Whether it be The Chronicles of Narnia, the magic of Harry Potter or Tolkien's Middle Earth, there are many influences from the world of fantasy on Todi and its surroundings.

The lion, the witch and... Umbria. I know that this is not really the title, let me explain.

C.S. Lewis, author of the saga of the Chronicles of Narnia, studied at length the geography of central Italy, in particular that linked to the Tiber and Nera valleys. It is precisely in this area that the town of Narni is located, or if you prefer the Latin Narnia, which won the writer over thanks to its pronunciation alone.

There are many similarities between the invented world and the real one: from the 14th-century Albornoziana fortress that dominates the valley below, similar to the castle in the story, to the Augustus Bridge. In addition, the Town Hall, not far from the remains of a sacrificial altar on the Via Flaminia, houses the statue of a tame lion.

In short, there are many indications that Umbria is the true setting for the amazing adventures of the Pevensie brothers.

If Lewis had never been directly to our region, the same cannot be said of his friend J.R.R. Tolkien who, while staying here, even wrote the last draft of the third volume of The Lord of the Rings.
It will not be difficult to feel a bit of the peaceful atmosphere of Hobbitville, the most famous Hobbit county in Middle Earth, even in our peaceful Todi countryside. After all, Todi and this part of Umbria are borderlands, the middle lands of Italy, squeezed between the Apennines and the rolling hills. Even the inhabitants of these places are not so different from Bilbo and Frodo Baggins: for the most part, they are peaceful, jovial and attached to their territory, which they love and nurture with care. What's more, if you want to spend a night in an authentic Hobbit house, in Gualdo Tadino you will have the possibility of having this magical experience.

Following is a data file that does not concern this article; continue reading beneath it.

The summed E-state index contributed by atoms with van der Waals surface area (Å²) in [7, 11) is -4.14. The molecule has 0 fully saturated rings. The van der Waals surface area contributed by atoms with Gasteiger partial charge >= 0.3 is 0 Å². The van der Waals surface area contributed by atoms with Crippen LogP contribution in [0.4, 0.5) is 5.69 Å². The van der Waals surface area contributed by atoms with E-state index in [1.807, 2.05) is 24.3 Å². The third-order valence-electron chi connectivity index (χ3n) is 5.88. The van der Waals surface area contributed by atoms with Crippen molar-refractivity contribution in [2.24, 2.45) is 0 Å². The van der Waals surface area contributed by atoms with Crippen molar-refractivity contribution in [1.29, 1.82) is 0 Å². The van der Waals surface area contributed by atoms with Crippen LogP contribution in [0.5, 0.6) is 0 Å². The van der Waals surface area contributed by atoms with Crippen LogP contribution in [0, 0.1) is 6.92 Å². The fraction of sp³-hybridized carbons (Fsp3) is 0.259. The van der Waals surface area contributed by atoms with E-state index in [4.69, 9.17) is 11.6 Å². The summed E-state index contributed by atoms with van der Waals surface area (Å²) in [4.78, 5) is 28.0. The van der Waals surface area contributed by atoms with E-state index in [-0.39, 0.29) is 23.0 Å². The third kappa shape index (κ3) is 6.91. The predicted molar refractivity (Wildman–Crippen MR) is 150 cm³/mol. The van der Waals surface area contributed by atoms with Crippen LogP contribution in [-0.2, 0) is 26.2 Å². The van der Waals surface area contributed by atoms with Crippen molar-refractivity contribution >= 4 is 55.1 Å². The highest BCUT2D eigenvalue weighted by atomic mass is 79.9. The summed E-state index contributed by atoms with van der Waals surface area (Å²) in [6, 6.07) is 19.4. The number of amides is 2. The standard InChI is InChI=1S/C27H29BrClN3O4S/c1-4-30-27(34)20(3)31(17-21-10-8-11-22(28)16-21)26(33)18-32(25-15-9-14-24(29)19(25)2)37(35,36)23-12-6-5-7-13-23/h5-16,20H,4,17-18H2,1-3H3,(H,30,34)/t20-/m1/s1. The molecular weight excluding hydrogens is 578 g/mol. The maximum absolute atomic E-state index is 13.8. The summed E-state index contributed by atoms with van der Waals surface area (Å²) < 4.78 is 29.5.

But the similarities don't end there.
Many have noticed a similarity between Pontecuti, on the road to the hill of Todi, and the city of Osgiliath, for centuries the capital of Gondor: both are situated on a river and crossed by a long bridge. Also, in the hamlet of Casemasce is the Forra della Contea, a narrow canyon characterised by narrow gorges and wild nature. Although in a different way, this environment is reminiscent of those crossed by the Fellowship of the Ring.

If you are still not satisfied, there is even an interesting local folklore character: his name is Gnefro and he loves wetlands, preferring those near the Marmore Falls. He is small, scaly and prone to mischief. A kind of autochthonous Gollum.

The Tiber Valley is also a land of dragons and legendary battles against them, and shares with the continent of the Seven Kingdoms the similarity between the witch Matteuccia and Melisandre, the Red Woman from Game of Thrones.
Like Daenerys Targaryen, we too have our three favourite dragons, perhaps less well-known, but no less frightening or ferocious. The dragon of Infernaccio, said to be the devil himself in disguise, or the dragon of San Silvestro tamed by Pope Sylvester, not to forget the Regulus, the smallest and deadliest of them all, capable of killing with a single glance.

The Regulus bears a striking resemblance to the Basilisk locked up in the Chamber of Secrets at Hogwarts Castle.

In fact, even Harry Potter, the world's most famous wizard, has left his traces in and around Todi: from the witches' story, to the underground city, passing through the narrow streets that recall the busy magical workshops of Diagon Alley.

Perhaps the fantasy world is more real than you might think, but if you're still not convinced, we suggest you come and discover it for yourself.